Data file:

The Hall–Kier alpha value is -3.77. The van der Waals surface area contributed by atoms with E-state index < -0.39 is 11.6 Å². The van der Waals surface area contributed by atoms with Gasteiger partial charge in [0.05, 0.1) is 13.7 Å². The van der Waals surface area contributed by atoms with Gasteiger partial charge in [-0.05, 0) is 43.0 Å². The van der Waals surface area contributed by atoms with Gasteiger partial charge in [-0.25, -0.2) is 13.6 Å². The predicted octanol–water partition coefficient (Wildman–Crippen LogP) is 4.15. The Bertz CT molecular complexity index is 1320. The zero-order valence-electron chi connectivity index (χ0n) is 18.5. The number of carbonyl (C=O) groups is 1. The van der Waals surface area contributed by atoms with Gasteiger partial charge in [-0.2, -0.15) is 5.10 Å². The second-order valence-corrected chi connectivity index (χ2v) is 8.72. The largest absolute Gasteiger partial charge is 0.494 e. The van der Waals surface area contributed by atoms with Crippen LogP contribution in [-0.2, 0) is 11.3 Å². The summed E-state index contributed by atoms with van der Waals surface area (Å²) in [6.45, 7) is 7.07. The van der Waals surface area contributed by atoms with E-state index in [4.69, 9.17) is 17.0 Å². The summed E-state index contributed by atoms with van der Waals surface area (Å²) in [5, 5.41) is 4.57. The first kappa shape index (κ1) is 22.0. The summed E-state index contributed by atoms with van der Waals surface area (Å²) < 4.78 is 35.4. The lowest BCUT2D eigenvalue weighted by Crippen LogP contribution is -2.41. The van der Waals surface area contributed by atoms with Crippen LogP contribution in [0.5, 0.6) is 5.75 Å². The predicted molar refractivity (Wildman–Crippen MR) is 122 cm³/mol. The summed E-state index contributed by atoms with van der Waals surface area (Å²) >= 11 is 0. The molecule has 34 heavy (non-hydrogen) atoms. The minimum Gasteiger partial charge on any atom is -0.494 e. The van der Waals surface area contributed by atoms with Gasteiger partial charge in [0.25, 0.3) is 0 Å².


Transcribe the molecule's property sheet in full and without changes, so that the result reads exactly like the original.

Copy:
The Hall–Kier alpha value is -3.77. The van der Waals surface area contributed by atoms with E-state index < -0.39 is 11.6 Å². The van der Waals surface area contributed by atoms with Gasteiger partial charge in [0.05, 0.1) is 13.7 Å². The van der Waals surface area contributed by atoms with Gasteiger partial charge in [-0.05, 0) is 43.0 Å². The van der Waals surface area contributed by atoms with Gasteiger partial charge in [-0.25, -0.2) is 13.6 Å². The predicted octanol–water partition coefficient (Wildman–Crippen LogP) is 4.15. The Bertz CT molecular complexity index is 1320. The zero-order valence-electron chi connectivity index (χ0n) is 18.5. The number of carbonyl (C=O) groups is 1. The van der Waals surface area contributed by atoms with Gasteiger partial charge in [-0.2, -0.15) is 5.10 Å². The second-order valence-corrected chi connectivity index (χ2v) is 8.72. The largest absolute Gasteiger partial charge is 0.494 e. The van der Waals surface area contributed by atoms with Crippen LogP contribution in [-0.2, 0) is 11.3 Å². The summed E-state index contributed by atoms with van der Waals surface area (Å²) in [6.45, 7) is 7.07. The van der Waals surface area contributed by atoms with E-state index in [4.69, 9.17) is 17.0 Å². The summed E-state index contributed by atoms with van der Waals surface area (Å²) in [5, 5.41) is 4.57. The first kappa shape index (κ1) is 22.0. The summed E-state index contributed by atoms with van der Waals surface area (Å²) < 4.78 is 35.4. The lowest BCUT2D eigenvalue weighted by Crippen LogP contribution is -2.41. The van der Waals surface area contributed by atoms with Crippen LogP contribution in [0.5, 0.6) is 5.75 Å². The predicted molar refractivity (Wildman–Crippen MR) is 122 cm³/mol. The summed E-state index contributed by atoms with van der Waals surface area (Å²) >= 11 is 0. The molecule has 34 heavy (non-hydrogen) atoms. The minimum Gasteiger partial charge on any atom is -0.494 e. The van der Waals surface area contributed by atoms with Gasteiger partial charge in [0.25, 0.3) is 0 Å².